The Best Way to Treat Shoulder Subluxation

NeuroRehab Team
Friday, November 4th, 2022



 

The shoulder is the most complicated joint in the human body. It’s also one of the most difficult aspects of recovery for hemiplegic stroke survivors.

 

Why?

A common issue with hemiplegic stroke is shoulder subluxation, defined as a partial or incomplete dislocation that usually stems from changes in the mechanical integrity of the joint (muscles, tendons ligaments).

 

There are several treatment protocols for treating subluxation.

 

Electrical stimulation is one of the more common treatments, but many therapists are doing it wrong.

 

The well-known traditional electrode placement for shoulder subluxation, for decades, has been  the supraspinatus muscle and posterior deltoid.

 

The original rationale was based on research articles by Basmajian et al. I’m dating myself, but this was before Atari was popular.

 

Back then, the consensus was that given the vertical vectors for the supraspinatus and posterior deltoid, it made clinical sense to use these two muscles for surface stimulation.

 

Despite limited evidence, most clinicians never questioned if these placement sites were actually the best for lifting the humerus up into the joint (proximal migration). Since it was considered “standard practice”, and well believed in the clinical community, many clinicians accept these electrode placements as gospel and continue this practice still today.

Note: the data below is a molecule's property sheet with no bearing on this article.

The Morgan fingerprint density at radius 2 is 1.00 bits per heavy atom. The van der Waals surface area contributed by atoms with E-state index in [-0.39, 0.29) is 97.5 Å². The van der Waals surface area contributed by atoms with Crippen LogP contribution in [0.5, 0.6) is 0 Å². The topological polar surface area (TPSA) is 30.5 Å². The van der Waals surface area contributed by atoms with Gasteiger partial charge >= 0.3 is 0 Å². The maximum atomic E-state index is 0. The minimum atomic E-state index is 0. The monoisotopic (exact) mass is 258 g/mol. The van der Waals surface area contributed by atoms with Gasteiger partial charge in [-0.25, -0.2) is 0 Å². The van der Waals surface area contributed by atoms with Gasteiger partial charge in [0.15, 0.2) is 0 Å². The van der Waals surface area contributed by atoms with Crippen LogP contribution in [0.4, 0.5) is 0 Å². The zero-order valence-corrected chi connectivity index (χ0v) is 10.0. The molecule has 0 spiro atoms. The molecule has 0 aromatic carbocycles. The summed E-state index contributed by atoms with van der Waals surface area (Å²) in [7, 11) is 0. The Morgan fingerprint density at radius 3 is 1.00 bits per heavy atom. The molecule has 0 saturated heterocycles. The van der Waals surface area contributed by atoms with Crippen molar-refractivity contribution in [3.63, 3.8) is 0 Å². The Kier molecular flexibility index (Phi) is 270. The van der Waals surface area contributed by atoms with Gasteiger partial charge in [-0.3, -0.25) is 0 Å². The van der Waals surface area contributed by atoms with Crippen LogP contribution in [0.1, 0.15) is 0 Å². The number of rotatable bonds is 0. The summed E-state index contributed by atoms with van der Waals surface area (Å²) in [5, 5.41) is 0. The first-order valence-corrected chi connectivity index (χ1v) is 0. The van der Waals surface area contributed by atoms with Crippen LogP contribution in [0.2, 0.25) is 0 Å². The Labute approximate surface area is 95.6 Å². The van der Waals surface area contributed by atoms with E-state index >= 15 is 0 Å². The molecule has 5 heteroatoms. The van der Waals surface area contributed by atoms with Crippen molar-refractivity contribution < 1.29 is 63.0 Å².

However, if one looks at cadaveric and percutaneous stimulation studies, one will quickly realize that we have it WRONG.

 

Over the past 10 to 15 years, studies have indicated that the supraspinatus is NOT one of the top two muscles to stimulate subluxation.

 

Two reasons:

 

#1 The prevalence of supraspinatus asymptomatic tears is as high as 50% in the stroke population (similar to age adjusted group). Ouch, this means stimulating a torn tendon could make matters worse!

 

#2 Cadaveric and percutaneous stimulation studies have emerged showing that the supraspinatus is not a powerful proximal migrator, despite earlier theories.

 

To illustrate this point, the strongest proximal migrators are the middle and posterior deltoid (Chae et al).

 

Top 5 muscles for superior translation, lifting the humerus up (Halder et al.):

  1. middle deltoid
  2. posterior deltoid
  3. long head of biceps
  4. coracobrachialis
  5. long head of triceps.

 

Supraspinatus was #6!

 

As clinicians, we are great at adapting and modifying to maximize outcomes, yet therapists continue to recommend supraspinatus as one of the key muscles for electrode placement.

 

Now is a good time to “close the gap” on traditional concepts and update our electrode placement guidelines for subluxation.

 

Check out a wireless electrical stimulation device which is ideal for shoulder subluxation.



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